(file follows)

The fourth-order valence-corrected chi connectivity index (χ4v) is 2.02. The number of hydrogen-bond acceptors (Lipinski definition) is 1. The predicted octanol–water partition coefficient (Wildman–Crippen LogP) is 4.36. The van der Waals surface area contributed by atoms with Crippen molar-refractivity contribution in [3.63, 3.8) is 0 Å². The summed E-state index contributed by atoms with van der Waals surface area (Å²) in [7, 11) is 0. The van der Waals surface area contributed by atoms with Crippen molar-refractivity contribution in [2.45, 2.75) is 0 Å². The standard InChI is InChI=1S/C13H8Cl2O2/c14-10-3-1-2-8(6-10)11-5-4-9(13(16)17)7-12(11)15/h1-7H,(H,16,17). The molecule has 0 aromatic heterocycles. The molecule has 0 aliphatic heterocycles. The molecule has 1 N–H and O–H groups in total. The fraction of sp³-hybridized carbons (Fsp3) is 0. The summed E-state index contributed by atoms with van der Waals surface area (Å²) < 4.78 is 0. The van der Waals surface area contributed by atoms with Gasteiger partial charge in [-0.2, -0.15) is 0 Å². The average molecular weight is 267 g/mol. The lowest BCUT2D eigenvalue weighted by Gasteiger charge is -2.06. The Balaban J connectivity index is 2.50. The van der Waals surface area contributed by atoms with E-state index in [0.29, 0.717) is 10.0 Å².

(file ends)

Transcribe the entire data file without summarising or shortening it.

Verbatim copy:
The fourth-order valence-corrected chi connectivity index (χ4v) is 2.02. The number of hydrogen-bond acceptors (Lipinski definition) is 1. The predicted octanol–water partition coefficient (Wildman–Crippen LogP) is 4.36. The van der Waals surface area contributed by atoms with Crippen molar-refractivity contribution in [3.63, 3.8) is 0 Å². The summed E-state index contributed by atoms with van der Waals surface area (Å²) in [7, 11) is 0. The van der Waals surface area contributed by atoms with Crippen molar-refractivity contribution in [2.45, 2.75) is 0 Å². The standard InChI is InChI=1S/C13H8Cl2O2/c14-10-3-1-2-8(6-10)11-5-4-9(13(16)17)7-12(11)15/h1-7H,(H,16,17). The molecule has 0 aromatic heterocycles. The molecule has 0 aliphatic heterocycles. The molecule has 1 N–H and O–H groups in total. The fraction of sp³-hybridized carbons (Fsp3) is 0. The summed E-state index contributed by atoms with van der Waals surface area (Å²) < 4.78 is 0. The van der Waals surface area contributed by atoms with Gasteiger partial charge in [-0.2, -0.15) is 0 Å². The average molecular weight is 267 g/mol. The lowest BCUT2D eigenvalue weighted by Gasteiger charge is -2.06. The Balaban J connectivity index is 2.50. The van der Waals surface area contributed by atoms with E-state index in [0.29, 0.717) is 10.0 Å².